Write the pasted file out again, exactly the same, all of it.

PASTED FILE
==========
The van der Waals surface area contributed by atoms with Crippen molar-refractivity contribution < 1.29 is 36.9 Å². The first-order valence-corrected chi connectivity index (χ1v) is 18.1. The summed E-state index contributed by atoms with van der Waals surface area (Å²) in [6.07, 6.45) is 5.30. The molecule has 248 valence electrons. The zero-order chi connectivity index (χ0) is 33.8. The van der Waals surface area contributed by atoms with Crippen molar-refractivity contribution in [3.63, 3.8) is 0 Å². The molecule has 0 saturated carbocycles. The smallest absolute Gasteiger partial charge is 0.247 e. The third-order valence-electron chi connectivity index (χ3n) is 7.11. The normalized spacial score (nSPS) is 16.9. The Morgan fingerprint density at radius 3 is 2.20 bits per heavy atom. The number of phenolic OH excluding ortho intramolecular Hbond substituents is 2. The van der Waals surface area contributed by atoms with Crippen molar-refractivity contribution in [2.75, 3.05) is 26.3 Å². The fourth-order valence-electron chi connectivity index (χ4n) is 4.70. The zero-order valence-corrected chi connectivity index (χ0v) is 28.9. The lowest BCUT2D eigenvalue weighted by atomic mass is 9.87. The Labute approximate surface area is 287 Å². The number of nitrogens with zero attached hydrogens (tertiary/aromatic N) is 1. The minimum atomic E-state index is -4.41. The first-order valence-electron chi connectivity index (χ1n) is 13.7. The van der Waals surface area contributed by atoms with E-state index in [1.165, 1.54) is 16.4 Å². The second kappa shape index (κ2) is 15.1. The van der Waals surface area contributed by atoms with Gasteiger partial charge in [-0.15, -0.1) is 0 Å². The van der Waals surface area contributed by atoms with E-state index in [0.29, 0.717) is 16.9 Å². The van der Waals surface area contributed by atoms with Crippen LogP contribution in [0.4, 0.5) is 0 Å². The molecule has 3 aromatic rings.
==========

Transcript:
The van der Waals surface area contributed by atoms with Crippen molar-refractivity contribution < 1.29 is 36.9 Å². The first-order valence-corrected chi connectivity index (χ1v) is 18.1. The summed E-state index contributed by atoms with van der Waals surface area (Å²) in [6.07, 6.45) is 5.30. The molecule has 248 valence electrons. The zero-order chi connectivity index (χ0) is 33.8. The van der Waals surface area contributed by atoms with Crippen molar-refractivity contribution in [3.63, 3.8) is 0 Å². The molecule has 0 saturated carbocycles. The smallest absolute Gasteiger partial charge is 0.247 e. The third-order valence-electron chi connectivity index (χ3n) is 7.11. The normalized spacial score (nSPS) is 16.9. The Morgan fingerprint density at radius 3 is 2.20 bits per heavy atom. The number of phenolic OH excluding ortho intramolecular Hbond substituents is 2. The van der Waals surface area contributed by atoms with Crippen molar-refractivity contribution in [2.75, 3.05) is 26.3 Å². The fourth-order valence-electron chi connectivity index (χ4n) is 4.70. The zero-order valence-corrected chi connectivity index (χ0v) is 28.9. The lowest BCUT2D eigenvalue weighted by atomic mass is 9.87. The Labute approximate surface area is 287 Å². The number of nitrogens with zero attached hydrogens (tertiary/aromatic N) is 1. The minimum atomic E-state index is -4.41. The first-order valence-electron chi connectivity index (χ1n) is 13.7. The van der Waals surface area contributed by atoms with E-state index in [1.165, 1.54) is 16.4 Å². The second kappa shape index (κ2) is 15.1. The van der Waals surface area contributed by atoms with Gasteiger partial charge in [-0.15, -0.1) is 0 Å². The van der Waals surface area contributed by atoms with E-state index in [0.29, 0.717) is 16.9 Å². The van der Waals surface area contributed by atoms with Crippen LogP contribution in [0.4, 0.5) is 0 Å². The molecule has 3 aromatic rings.